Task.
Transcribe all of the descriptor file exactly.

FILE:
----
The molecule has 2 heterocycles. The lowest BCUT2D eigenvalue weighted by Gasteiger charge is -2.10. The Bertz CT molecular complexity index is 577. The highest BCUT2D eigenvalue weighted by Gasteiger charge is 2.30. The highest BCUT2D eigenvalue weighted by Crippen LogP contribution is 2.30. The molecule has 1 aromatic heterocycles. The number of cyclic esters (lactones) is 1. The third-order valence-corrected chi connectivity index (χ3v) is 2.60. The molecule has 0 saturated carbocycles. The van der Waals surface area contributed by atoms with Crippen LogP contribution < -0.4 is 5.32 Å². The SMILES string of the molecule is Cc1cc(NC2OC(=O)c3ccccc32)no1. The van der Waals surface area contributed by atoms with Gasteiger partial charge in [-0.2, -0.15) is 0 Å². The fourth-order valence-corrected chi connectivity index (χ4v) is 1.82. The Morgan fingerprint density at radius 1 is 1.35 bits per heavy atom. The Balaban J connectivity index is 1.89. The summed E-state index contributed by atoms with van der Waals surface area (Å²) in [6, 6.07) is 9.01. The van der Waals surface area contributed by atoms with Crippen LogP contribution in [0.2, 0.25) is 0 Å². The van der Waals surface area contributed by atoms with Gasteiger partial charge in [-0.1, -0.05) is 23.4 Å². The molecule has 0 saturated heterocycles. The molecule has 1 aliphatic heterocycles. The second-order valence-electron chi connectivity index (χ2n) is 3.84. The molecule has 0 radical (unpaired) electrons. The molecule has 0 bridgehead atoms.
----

The molecule has 2 heterocycles. The lowest BCUT2D eigenvalue weighted by Gasteiger charge is -2.10. The Bertz CT molecular complexity index is 577. The highest BCUT2D eigenvalue weighted by Gasteiger charge is 2.30. The highest BCUT2D eigenvalue weighted by Crippen LogP contribution is 2.30. The molecule has 1 aromatic heterocycles. The number of cyclic esters (lactones) is 1. The third-order valence-corrected chi connectivity index (χ3v) is 2.60. The molecule has 0 saturated carbocycles. The van der Waals surface area contributed by atoms with Crippen LogP contribution < -0.4 is 5.32 Å². The SMILES string of the molecule is Cc1cc(NC2OC(=O)c3ccccc32)no1. The van der Waals surface area contributed by atoms with Gasteiger partial charge in [-0.2, -0.15) is 0 Å². The fourth-order valence-corrected chi connectivity index (χ4v) is 1.82. The Morgan fingerprint density at radius 1 is 1.35 bits per heavy atom. The Balaban J connectivity index is 1.89. The summed E-state index contributed by atoms with van der Waals surface area (Å²) in [6, 6.07) is 9.01. The van der Waals surface area contributed by atoms with Crippen LogP contribution in [0.2, 0.25) is 0 Å². The van der Waals surface area contributed by atoms with Gasteiger partial charge in [-0.1, -0.05) is 23.4 Å². The molecule has 0 saturated heterocycles. The molecule has 1 aliphatic heterocycles. The second-order valence-electron chi connectivity index (χ2n) is 3.84. The molecule has 0 radical (unpaired) electrons. The molecule has 0 bridgehead atoms.